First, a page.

You must not send marketing faxes to individuals or to any number listed on the Fax Preference Service (FPS), unless they have specifically consented to your faxes. You can send marketing faxes to companies that are not listed on the FPS. So you need to screen business fax lists against the FPS.
In more detail…
- What are the rules on sending faxes?
- What is the FPS?
- When can we send marketing faxes to individuals?
- When can we send marketing faxes to businesses?
The rules on marketing faxes are in regulation 20. In short, you must not send marketing faxes to:
- individuals, including sole traders and some partnerships, unless they have specifically consented to your faxes; or
- a company or other corporate body that has told you they don’t want your faxes; or
- any number registered with the FPS, unless the person has specifically consented to your faxes.
All marketing faxes must include your name and a contact address or freephone number.
The FPS is the Fax Preference Service. It is a central register of people who have opted out of receiving marketing faxes. For more information, see www.fpsonline.org.uk/fps.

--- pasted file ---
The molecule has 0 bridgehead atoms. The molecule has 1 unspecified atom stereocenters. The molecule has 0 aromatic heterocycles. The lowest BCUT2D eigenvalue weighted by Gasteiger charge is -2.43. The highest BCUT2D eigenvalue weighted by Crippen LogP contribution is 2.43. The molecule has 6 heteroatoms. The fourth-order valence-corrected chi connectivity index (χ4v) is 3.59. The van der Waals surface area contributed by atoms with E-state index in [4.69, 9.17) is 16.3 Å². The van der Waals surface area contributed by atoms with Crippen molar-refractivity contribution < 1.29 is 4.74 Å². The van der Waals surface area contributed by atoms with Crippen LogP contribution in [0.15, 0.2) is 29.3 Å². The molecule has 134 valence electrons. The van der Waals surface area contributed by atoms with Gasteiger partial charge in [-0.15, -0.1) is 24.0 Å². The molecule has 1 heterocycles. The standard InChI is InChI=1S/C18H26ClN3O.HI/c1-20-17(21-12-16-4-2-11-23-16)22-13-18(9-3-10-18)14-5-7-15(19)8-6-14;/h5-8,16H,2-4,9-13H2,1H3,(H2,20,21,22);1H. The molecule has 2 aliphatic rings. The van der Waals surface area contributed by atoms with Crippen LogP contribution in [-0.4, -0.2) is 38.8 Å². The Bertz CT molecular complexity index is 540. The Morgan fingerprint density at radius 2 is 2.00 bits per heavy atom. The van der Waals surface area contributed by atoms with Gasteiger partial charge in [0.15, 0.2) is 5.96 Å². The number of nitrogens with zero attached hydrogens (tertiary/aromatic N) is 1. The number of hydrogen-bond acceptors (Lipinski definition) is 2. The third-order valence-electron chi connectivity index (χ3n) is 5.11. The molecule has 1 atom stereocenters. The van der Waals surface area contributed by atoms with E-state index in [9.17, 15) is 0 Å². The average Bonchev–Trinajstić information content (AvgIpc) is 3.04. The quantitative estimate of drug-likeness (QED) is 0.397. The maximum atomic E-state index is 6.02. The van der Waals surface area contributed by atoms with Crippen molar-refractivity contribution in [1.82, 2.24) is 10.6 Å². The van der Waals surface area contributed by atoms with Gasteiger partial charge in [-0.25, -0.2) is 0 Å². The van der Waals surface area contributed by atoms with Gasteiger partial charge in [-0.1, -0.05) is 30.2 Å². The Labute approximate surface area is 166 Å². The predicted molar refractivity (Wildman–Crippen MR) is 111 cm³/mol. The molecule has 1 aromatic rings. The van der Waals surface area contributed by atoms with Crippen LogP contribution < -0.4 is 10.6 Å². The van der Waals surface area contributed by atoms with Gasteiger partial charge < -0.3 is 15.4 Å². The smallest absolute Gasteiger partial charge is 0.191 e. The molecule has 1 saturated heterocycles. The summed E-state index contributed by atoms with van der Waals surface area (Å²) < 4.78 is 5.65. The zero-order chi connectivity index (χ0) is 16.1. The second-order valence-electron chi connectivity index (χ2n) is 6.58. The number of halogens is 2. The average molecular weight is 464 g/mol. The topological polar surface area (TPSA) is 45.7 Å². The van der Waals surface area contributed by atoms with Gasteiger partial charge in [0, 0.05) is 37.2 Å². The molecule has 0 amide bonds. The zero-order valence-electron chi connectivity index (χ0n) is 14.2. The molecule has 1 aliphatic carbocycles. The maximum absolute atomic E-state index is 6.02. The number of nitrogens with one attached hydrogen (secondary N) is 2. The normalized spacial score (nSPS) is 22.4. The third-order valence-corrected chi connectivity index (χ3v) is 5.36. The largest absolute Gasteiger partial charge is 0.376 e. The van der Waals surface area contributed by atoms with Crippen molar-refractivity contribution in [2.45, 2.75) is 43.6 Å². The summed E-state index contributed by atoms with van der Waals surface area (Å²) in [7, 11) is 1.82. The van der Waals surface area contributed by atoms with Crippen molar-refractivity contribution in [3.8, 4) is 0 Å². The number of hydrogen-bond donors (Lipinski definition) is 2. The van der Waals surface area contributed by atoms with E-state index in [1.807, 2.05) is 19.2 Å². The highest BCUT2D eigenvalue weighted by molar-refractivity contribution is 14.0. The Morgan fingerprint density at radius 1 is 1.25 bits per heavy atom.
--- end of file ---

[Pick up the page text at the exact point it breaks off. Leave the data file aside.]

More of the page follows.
It is primarily aimed at businesses but individuals can also register their fax numbers if they wish.
You can only send a marketing fax to an individual if they have specifically consented to receive marketing faxes from you – for example, by ticking an opt-in box. See What counts as consent?
You can fax any business that has specifically consented to your faxes – for example, by ticking an opt-in box.
Sole traders and some partnerships are treated as individuals – so you can only send them marketing faxes if they have specifically consented to your faxes.
You can fax a corporate body (eg a company, Scottish partnership, limited liability partnership or government body) without consent, but only if the number is not registered on the FPS and they haven’t objected to your faxes in the past. So you will need to screen B2B fax lists against the FPS. You will also need to keep your own ‘do not fax’ list of any businesses that object or opt out, and screen against that as well.
For more information, see our separate guidance on business-to-business marketing.